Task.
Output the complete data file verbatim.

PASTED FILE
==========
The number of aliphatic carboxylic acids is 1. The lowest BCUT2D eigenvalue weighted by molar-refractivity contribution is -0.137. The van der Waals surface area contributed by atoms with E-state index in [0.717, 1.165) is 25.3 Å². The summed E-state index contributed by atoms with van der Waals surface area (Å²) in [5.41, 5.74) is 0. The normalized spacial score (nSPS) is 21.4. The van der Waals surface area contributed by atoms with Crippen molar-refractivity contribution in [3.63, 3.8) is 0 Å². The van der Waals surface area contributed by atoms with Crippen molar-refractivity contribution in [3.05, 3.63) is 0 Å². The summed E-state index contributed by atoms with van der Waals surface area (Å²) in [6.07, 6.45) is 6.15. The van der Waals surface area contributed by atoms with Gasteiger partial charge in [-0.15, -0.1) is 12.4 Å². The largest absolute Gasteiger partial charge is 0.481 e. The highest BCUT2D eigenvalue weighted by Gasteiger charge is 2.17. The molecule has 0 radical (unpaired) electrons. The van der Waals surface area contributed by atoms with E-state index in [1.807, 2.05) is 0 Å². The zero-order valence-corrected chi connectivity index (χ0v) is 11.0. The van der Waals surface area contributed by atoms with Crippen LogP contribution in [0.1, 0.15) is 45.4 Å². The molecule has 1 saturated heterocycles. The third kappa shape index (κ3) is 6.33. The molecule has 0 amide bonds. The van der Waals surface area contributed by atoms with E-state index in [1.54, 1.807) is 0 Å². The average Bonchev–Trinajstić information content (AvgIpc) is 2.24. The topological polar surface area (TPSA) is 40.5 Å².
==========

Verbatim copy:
The number of aliphatic carboxylic acids is 1. The lowest BCUT2D eigenvalue weighted by molar-refractivity contribution is -0.137. The van der Waals surface area contributed by atoms with E-state index in [0.717, 1.165) is 25.3 Å². The summed E-state index contributed by atoms with van der Waals surface area (Å²) in [5.41, 5.74) is 0. The normalized spacial score (nSPS) is 21.4. The van der Waals surface area contributed by atoms with Crippen molar-refractivity contribution in [3.63, 3.8) is 0 Å². The van der Waals surface area contributed by atoms with Crippen molar-refractivity contribution in [3.05, 3.63) is 0 Å². The summed E-state index contributed by atoms with van der Waals surface area (Å²) in [6.07, 6.45) is 6.15. The van der Waals surface area contributed by atoms with Gasteiger partial charge in [-0.15, -0.1) is 12.4 Å². The largest absolute Gasteiger partial charge is 0.481 e. The highest BCUT2D eigenvalue weighted by Gasteiger charge is 2.17. The molecule has 0 radical (unpaired) electrons. The van der Waals surface area contributed by atoms with E-state index in [1.807, 2.05) is 0 Å². The zero-order valence-corrected chi connectivity index (χ0v) is 11.0. The van der Waals surface area contributed by atoms with Crippen LogP contribution in [0.1, 0.15) is 45.4 Å². The molecule has 1 saturated heterocycles. The third kappa shape index (κ3) is 6.33. The molecule has 0 amide bonds. The van der Waals surface area contributed by atoms with E-state index in [1.54, 1.807) is 0 Å². The average Bonchev–Trinajstić information content (AvgIpc) is 2.24. The topological polar surface area (TPSA) is 40.5 Å².